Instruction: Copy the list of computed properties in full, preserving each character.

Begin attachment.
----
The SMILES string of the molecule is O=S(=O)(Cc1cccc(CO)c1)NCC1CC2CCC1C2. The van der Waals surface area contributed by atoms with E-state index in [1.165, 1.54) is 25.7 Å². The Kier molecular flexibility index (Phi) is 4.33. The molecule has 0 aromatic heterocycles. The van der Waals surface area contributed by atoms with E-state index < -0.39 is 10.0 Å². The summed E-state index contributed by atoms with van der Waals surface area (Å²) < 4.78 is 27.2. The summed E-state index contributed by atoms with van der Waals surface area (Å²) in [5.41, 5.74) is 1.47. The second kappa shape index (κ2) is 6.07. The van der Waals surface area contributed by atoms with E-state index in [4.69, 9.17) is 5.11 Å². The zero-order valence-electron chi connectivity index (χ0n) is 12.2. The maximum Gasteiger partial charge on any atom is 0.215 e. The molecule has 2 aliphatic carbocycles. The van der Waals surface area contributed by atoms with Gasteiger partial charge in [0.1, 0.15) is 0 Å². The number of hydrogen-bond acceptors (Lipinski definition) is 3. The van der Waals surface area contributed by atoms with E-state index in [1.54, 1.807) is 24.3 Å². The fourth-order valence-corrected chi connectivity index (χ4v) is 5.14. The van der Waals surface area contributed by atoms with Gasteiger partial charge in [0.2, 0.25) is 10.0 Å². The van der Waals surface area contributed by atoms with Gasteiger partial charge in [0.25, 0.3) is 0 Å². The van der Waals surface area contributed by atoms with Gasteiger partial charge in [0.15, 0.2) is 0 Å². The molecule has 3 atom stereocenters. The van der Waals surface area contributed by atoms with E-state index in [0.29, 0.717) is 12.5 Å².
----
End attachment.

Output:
The SMILES string of the molecule is O=S(=O)(Cc1cccc(CO)c1)NCC1CC2CCC1C2. The van der Waals surface area contributed by atoms with E-state index in [1.165, 1.54) is 25.7 Å². The Kier molecular flexibility index (Phi) is 4.33. The molecule has 0 aromatic heterocycles. The van der Waals surface area contributed by atoms with E-state index < -0.39 is 10.0 Å². The summed E-state index contributed by atoms with van der Waals surface area (Å²) < 4.78 is 27.2. The summed E-state index contributed by atoms with van der Waals surface area (Å²) in [5.41, 5.74) is 1.47. The second kappa shape index (κ2) is 6.07. The van der Waals surface area contributed by atoms with E-state index in [4.69, 9.17) is 5.11 Å². The zero-order valence-electron chi connectivity index (χ0n) is 12.2. The maximum Gasteiger partial charge on any atom is 0.215 e. The molecule has 2 aliphatic carbocycles. The van der Waals surface area contributed by atoms with Gasteiger partial charge in [0.1, 0.15) is 0 Å². The number of hydrogen-bond acceptors (Lipinski definition) is 3. The van der Waals surface area contributed by atoms with E-state index in [1.54, 1.807) is 24.3 Å². The fourth-order valence-corrected chi connectivity index (χ4v) is 5.14. The van der Waals surface area contributed by atoms with Gasteiger partial charge in [0.2, 0.25) is 10.0 Å². The van der Waals surface area contributed by atoms with Gasteiger partial charge in [0.25, 0.3) is 0 Å². The van der Waals surface area contributed by atoms with Gasteiger partial charge in [0.15, 0.2) is 0 Å². The molecule has 3 atom stereocenters. The van der Waals surface area contributed by atoms with E-state index in [0.29, 0.717) is 12.5 Å².